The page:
Running from COVID-19: Beginners Guide to Running

The closure of public and private gyms and recreation facilities has created a “running boom” since it’s one of the easiest ways to get in some exercise under the new social and physical distancing protocols. You might think there’s really nothing to it; just lace up your kicks, switch on the iPod and go, right? WRONG.

If your goal is to actually take up running as a hobby, then do yourself a favour and don’t simply hit the pavement and run until you want to puke, or your legs give out. Sure, you totally could go do this, but your risk for injury would be high and would not likely lead you to a sustainable or enjoyable running routine. Seeing as we’ll be in this self-isolation situation for the unforeseeable future, you might as well do this the right way and actually make productive use of your newfound free time.

The real first step you need to take is to actually get fit before you run. Yes, you read that right. Before you run, you need to make sure your body is able to handle the impact of running. If you have been exercising regularly, doing your strength and mobility work and are injury free, then awesome, you should be good to go.

If you haven’t been consistent with strength work or exercise, or haven’t exercised ever, we wouldn’t recommend hitting the pavement before your body is actually in any physical shape to handle running. Running takes strength to push off and absorb the impact as you land, and if you don’t know how to control your body you are dramatically increasing your risk of injury.

Check out our blog on Strength Training for Runners to help you get strong before starting a running routine.

Once the body is ready for the impact of running the next step would be to invest in a decent pair of running shoes. Seriously. For the love of all that is Holy, DO NOT dust off those sneakers you’ve had sitting in your closet for the past decade. You don’t need top of the line, but a new pair of running shoes (not trainers or casual shoes) will make all the difference in how your body takes to your new pavement pounding hobby.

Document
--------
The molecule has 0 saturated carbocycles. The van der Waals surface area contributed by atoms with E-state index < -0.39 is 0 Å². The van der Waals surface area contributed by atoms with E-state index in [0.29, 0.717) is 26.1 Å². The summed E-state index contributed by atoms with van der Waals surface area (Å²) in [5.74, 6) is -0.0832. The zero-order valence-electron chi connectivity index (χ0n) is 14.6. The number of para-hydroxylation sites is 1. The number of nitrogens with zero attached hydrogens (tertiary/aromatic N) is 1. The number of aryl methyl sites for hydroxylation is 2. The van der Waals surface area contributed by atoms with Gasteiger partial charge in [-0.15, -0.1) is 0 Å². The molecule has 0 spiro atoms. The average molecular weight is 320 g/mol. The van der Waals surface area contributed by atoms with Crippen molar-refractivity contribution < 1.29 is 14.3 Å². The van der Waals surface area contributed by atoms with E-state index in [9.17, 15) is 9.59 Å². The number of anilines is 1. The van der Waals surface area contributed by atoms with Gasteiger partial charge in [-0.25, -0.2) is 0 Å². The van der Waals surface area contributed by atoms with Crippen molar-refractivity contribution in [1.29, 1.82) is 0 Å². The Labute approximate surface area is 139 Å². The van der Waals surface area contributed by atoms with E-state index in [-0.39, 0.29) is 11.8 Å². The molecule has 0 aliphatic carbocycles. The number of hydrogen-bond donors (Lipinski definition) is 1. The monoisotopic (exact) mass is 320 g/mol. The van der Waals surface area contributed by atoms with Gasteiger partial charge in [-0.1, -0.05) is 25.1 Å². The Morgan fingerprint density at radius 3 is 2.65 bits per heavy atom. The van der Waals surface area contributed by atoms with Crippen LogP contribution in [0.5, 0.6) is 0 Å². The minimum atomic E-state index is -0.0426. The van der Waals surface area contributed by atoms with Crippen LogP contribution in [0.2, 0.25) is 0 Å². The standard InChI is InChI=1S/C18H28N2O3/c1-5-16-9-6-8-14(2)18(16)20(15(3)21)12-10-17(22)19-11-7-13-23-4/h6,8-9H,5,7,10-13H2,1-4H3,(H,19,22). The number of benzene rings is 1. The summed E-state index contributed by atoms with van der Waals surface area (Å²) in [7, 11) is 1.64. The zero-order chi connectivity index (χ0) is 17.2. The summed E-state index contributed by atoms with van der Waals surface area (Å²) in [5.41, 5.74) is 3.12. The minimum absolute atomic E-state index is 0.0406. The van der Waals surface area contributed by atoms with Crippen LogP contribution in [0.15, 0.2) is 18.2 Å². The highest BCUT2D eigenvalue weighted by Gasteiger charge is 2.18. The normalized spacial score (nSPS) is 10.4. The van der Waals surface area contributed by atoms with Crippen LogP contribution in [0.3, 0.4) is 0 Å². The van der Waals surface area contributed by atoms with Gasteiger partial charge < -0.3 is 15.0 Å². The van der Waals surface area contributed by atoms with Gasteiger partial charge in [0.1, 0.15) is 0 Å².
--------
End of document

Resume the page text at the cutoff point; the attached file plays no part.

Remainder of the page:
Okay, now that you’ve got your fresh and supportive kicks, and a strong and healthy body, it’s time to get outside. We have included a 6 Week Beginner Run Program at the end of this blog, but first please review these important tips.

Warm Up. Seriously.
“Serious runners” might scoff at you warming up by doing anything other than just running at a slower pace than normal, but that doesn’t mean you should skip your warm up too. Especially now, where most of the day is undoubtedly spent between the couch and an uncomfortable office chair, warming your body up is important.

Start Slow
If you want to enjoy more that the first 30 seconds of your run, take it out slow. Slower than you think you need to. If you’re new to exercise, you’ll learn quickly that you’ve got the most energy at the beginning and that fresh feeling fades through your workout. Those who are familiar with strength training can draw an analogy to energy levels during a lifting session. If you don’t want to burn out too quickly, take it easy in the beginning.

Start with Walk/Run Intervals
Sure, you could go out and run 30 minutes straight, but tomorrow walking might be an issue and long term that’s not sustainable. Start with 3-5 minutes run, 1 minute walk and increase your running time every other time you run. If your form breaks down, take a break and let your body recover by walking. If you lose your form doing squats usually you’d stop right? Running is no different; quality is always better than quantity.

Remember: It Will Get Easier
Whether you’re a seasoned gym-goer or new to exercise altogether, a new activity is always tough in the beginning. Hang in there. Before you know it, your runs will feel easier, your form will make it feel smoother, and you might even find you’re enjoying yourself on your run.

Practice Post-Run Self-Care
Be sure to give your muscles some TLC after exercising. Foam roll, stretch, and if you’re feeling fancy, treat yourself to a relaxing Epsom salt bath – you earned it!

PLEASE REMEMBER – when you are out there running, PLEASE adhere to the physical distancing protocols from health officials during this pandemic. We are in this together, so if you each give 3 feet, you will be 6 feet apart. Stay Healthy!

6 Week Beginner Run Program

Week 1:
2-3 runs 20 -30 minutes total – run 3-5 mins, walk 1 min

Week 2:
2-3 runs 25 – 35 minutes total – run 4-6 mins, walk 1 min

Week 3:
2-4 runs 30 – 40 minutes total – run 5-7 mins, walk 1 min

Week 4:
2-4 runs 30 – 40 minutes total – run 6-8 mins, walk 1 min

Week 5:
2-5 runs 35 – 4 5minutes total – run 7-9 mins, walk 1 min

Week 6:
2-5 runs 35 – 45 minutes total – run 8-10 mins, walk 1 min

*Keep in mind that the Canadian Physical Activity Guidelines suggest AT LEAST 150 minutes of moderate to vigorous intensity aerobic physical activity per week. This translates to 30 minutes 5 days per week to meet the minimum 150 minutes.